give up all further hope of an education, and go into the mill as a “roller
joiner,” this being a feature which machinery and different kinds of rollers
have long done away with. His wages
were fifty-six cents per week. Then
Mr. Silcox was engaged at “fulling on the cards,” and so his young life was
spent, the only change from the noise and confusion of the mill being when he
could get a few jobs at hay making during the summers.
Mr. Silcox grew older he was not satisfied with the industrial conditions then
prevailing in his native section, and decided to come to the United States, the
only question being that of enough money to pay his passage.
Although he had been most industrious and economical, it was almost
impossible, with his opportunities, to have saved sufficient money, but his
brother Samuel was willing to lend it, and Mr. Silcox prepared to leave his
native country. This loan was repaid
in later times. Samuel had come to
the United States, previously. In
May, 1852, John Silcox took passage from Liverpool on the sailing vessel
“Henry Clay,” and after a voyage of five weeks and three days landed in New
York and set out immediately for Rockville to join his brother.
At this time he was in possession of six sovereigns, but owed his brother
Samuel the passage money. Entering
the Rock Mill, Mr. Silcox was employed there for seventeen years.
He left this place in 1869 to go to Glastonbury, Conn., where for a year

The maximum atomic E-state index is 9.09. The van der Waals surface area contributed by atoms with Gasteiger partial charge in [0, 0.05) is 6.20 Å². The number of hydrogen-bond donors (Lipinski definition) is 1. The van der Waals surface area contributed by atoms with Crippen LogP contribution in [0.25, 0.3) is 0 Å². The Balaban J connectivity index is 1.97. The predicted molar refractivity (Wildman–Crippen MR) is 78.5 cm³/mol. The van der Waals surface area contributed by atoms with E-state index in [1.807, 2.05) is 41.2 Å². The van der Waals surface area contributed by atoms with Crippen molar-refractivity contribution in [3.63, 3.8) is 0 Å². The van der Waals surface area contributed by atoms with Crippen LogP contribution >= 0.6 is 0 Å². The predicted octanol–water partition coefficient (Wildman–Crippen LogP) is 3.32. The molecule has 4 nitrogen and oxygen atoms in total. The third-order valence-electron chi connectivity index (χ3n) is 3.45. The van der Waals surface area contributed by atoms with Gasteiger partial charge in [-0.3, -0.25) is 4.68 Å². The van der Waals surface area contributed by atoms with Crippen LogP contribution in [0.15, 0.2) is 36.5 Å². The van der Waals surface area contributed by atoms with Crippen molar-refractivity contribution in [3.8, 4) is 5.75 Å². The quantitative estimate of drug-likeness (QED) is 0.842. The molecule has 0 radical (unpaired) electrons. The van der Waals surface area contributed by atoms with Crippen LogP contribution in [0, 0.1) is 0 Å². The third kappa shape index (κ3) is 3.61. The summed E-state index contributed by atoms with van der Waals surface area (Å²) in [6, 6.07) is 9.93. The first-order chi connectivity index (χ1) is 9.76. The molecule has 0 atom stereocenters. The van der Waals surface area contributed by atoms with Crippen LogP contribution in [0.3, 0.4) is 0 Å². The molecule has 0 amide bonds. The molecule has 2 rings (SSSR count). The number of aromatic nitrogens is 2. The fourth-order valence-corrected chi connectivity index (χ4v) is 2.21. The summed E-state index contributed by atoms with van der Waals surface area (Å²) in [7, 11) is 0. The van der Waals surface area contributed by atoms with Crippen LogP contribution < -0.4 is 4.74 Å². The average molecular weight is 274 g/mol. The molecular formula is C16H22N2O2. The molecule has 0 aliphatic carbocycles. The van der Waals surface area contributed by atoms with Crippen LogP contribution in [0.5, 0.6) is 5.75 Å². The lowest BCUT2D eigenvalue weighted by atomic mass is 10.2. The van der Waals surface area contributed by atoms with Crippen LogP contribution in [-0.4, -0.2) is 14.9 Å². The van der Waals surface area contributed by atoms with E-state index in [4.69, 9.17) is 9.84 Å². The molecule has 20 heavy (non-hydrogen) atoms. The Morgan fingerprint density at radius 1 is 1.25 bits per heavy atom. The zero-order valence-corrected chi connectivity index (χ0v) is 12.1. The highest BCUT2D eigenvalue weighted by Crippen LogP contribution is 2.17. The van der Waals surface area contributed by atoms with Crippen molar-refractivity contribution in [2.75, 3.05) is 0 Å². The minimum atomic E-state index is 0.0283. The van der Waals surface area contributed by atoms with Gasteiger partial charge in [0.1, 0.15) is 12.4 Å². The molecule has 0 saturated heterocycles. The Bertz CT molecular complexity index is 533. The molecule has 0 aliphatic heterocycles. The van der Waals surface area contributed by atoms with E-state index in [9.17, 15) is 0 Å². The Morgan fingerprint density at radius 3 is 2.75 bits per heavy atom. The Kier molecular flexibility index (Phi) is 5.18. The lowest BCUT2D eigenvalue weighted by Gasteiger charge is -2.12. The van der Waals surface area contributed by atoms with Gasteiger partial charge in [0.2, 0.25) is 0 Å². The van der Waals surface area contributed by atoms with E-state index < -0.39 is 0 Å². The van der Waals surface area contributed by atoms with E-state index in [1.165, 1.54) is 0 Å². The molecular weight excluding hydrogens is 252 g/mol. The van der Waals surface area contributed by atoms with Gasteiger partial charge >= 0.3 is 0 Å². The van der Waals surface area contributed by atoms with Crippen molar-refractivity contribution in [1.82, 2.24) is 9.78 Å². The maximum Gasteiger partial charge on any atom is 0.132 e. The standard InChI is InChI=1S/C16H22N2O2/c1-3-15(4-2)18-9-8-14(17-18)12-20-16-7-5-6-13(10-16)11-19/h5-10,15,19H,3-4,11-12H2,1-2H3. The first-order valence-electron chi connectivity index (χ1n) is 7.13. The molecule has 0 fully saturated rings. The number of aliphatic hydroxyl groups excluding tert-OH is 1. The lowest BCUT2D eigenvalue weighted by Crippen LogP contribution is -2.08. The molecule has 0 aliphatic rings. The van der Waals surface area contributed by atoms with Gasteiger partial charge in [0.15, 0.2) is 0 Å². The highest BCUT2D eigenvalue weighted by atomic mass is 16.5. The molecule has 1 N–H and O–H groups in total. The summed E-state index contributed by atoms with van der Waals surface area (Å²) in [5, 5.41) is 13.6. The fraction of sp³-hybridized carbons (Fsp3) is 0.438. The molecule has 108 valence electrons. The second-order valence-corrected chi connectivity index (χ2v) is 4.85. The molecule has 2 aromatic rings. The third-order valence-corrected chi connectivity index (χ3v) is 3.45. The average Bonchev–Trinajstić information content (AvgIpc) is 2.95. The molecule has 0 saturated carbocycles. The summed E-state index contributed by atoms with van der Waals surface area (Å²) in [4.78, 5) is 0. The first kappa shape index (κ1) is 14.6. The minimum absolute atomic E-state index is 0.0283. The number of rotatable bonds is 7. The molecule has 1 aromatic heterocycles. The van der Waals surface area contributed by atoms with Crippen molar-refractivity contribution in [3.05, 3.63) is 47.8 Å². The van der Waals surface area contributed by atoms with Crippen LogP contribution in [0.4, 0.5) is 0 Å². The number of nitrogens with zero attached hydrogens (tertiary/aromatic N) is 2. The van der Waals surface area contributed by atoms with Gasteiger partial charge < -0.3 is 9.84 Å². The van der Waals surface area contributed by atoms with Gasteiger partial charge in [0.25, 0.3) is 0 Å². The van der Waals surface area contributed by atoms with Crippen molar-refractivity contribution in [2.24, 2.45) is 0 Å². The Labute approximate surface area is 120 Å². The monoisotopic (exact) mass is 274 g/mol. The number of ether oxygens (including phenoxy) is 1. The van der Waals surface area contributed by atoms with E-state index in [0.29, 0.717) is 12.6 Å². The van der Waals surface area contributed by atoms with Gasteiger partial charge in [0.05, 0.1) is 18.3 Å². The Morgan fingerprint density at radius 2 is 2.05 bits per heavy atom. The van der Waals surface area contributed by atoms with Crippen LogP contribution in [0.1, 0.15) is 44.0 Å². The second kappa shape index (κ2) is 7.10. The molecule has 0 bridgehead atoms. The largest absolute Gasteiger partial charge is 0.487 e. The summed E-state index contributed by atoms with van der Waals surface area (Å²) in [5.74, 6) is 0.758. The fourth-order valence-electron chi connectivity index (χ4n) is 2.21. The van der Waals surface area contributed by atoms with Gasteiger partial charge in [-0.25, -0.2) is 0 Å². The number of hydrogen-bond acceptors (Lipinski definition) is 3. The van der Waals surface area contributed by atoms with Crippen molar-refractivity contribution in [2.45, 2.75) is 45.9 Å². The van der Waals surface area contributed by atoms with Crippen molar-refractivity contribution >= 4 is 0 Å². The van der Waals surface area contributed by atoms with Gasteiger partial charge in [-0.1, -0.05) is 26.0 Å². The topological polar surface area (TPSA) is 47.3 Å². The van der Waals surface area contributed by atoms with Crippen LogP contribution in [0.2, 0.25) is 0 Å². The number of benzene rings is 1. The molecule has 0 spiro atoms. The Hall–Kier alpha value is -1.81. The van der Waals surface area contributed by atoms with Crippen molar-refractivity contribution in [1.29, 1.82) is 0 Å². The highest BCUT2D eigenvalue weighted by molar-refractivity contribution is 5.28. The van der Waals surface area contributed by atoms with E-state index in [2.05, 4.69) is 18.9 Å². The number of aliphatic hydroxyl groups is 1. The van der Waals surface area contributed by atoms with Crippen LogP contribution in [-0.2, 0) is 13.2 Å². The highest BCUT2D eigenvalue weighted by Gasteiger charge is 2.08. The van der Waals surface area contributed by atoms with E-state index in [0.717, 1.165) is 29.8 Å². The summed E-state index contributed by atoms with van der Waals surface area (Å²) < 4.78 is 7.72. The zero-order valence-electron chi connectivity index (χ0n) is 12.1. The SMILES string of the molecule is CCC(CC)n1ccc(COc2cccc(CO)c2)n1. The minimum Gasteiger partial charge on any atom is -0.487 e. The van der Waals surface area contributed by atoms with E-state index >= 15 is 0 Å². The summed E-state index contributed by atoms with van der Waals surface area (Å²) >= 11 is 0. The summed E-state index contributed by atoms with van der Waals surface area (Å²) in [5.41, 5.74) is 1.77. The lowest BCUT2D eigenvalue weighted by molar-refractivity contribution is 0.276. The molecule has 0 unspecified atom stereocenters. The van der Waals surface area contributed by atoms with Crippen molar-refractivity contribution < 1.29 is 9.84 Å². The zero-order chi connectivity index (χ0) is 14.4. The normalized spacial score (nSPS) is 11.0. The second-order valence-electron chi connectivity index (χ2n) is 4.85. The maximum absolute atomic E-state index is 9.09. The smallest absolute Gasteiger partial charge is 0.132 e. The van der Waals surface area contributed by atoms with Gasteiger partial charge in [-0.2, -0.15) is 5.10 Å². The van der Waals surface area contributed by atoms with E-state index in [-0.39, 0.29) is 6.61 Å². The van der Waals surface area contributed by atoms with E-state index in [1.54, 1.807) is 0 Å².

he was employed in the Glazier Mill and for a time conducted a boarding house in
connection with that mill. From
there he went to Broad Brook and for nine years was in the fulling room of the
Broad Brook Manufacturing Co.’s Mill, but in 1879 he returned to Rockville and
for a few months was employed in the fulling room of the American Mill, this
terminating his work in mills.
H.C. Parker, Mr. Silcox now entered the mercantile business, opening a furniture
store in the Orcutt building. This
partnership was dissolved a year and a half later, Mr. Silcox retiring.
Shortly after Mr. Silcox bought the clothing business of H.A. Merrick in
Rockville, and in company with Henry L. Noble formed the firm of Silcox &
Noble. For thirteen years this
business flourished, then Mr. Silcox became its sole proprietor, continuing
until February, 1896, when he was succeeded by his son Earnest J., who was a
member of the firm of Howell & Silcox. Mr.